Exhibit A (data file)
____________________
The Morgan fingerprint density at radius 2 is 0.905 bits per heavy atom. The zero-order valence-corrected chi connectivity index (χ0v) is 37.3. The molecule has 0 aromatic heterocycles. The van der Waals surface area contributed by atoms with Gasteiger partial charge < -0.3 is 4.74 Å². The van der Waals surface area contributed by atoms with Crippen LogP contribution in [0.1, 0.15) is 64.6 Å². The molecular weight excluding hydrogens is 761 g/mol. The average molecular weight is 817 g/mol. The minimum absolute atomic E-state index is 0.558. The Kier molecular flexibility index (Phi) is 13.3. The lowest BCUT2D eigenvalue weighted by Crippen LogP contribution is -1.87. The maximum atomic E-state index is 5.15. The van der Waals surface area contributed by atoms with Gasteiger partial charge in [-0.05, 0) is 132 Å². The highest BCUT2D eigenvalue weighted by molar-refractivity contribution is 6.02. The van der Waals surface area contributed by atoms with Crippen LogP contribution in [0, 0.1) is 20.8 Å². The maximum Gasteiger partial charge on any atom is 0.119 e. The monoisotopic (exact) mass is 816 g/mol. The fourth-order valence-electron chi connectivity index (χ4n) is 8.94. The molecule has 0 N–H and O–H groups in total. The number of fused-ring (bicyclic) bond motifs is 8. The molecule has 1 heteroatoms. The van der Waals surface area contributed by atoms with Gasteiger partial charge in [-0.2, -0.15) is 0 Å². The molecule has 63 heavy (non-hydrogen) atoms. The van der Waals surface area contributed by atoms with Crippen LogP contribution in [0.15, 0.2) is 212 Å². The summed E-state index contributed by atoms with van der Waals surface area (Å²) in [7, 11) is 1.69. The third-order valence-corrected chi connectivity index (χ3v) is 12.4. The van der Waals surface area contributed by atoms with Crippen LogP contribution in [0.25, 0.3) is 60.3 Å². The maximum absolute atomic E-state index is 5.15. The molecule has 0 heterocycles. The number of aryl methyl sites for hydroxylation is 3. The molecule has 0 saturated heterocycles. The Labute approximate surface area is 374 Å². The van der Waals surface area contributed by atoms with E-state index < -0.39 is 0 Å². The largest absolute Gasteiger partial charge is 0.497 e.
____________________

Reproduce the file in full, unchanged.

The Morgan fingerprint density at radius 2 is 0.905 bits per heavy atom. The zero-order valence-corrected chi connectivity index (χ0v) is 37.3. The molecule has 0 aromatic heterocycles. The van der Waals surface area contributed by atoms with Gasteiger partial charge < -0.3 is 4.74 Å². The van der Waals surface area contributed by atoms with Crippen LogP contribution in [0.1, 0.15) is 64.6 Å². The molecular weight excluding hydrogens is 761 g/mol. The average molecular weight is 817 g/mol. The minimum absolute atomic E-state index is 0.558. The Kier molecular flexibility index (Phi) is 13.3. The lowest BCUT2D eigenvalue weighted by Crippen LogP contribution is -1.87. The maximum atomic E-state index is 5.15. The van der Waals surface area contributed by atoms with Gasteiger partial charge in [-0.05, 0) is 132 Å². The highest BCUT2D eigenvalue weighted by molar-refractivity contribution is 6.02. The van der Waals surface area contributed by atoms with Crippen LogP contribution in [0, 0.1) is 20.8 Å². The maximum Gasteiger partial charge on any atom is 0.119 e. The monoisotopic (exact) mass is 816 g/mol. The fourth-order valence-electron chi connectivity index (χ4n) is 8.94. The molecule has 0 N–H and O–H groups in total. The number of fused-ring (bicyclic) bond motifs is 8. The molecule has 1 heteroatoms. The van der Waals surface area contributed by atoms with Gasteiger partial charge in [-0.2, -0.15) is 0 Å². The molecule has 63 heavy (non-hydrogen) atoms. The van der Waals surface area contributed by atoms with Crippen LogP contribution in [0.15, 0.2) is 212 Å². The summed E-state index contributed by atoms with van der Waals surface area (Å²) in [7, 11) is 1.69. The third-order valence-corrected chi connectivity index (χ3v) is 12.4. The van der Waals surface area contributed by atoms with Crippen LogP contribution in [0.25, 0.3) is 60.3 Å². The maximum absolute atomic E-state index is 5.15. The molecule has 0 heterocycles. The number of aryl methyl sites for hydroxylation is 3. The molecule has 0 saturated heterocycles. The Labute approximate surface area is 374 Å². The van der Waals surface area contributed by atoms with E-state index < -0.39 is 0 Å². The largest absolute Gasteiger partial charge is 0.497 e.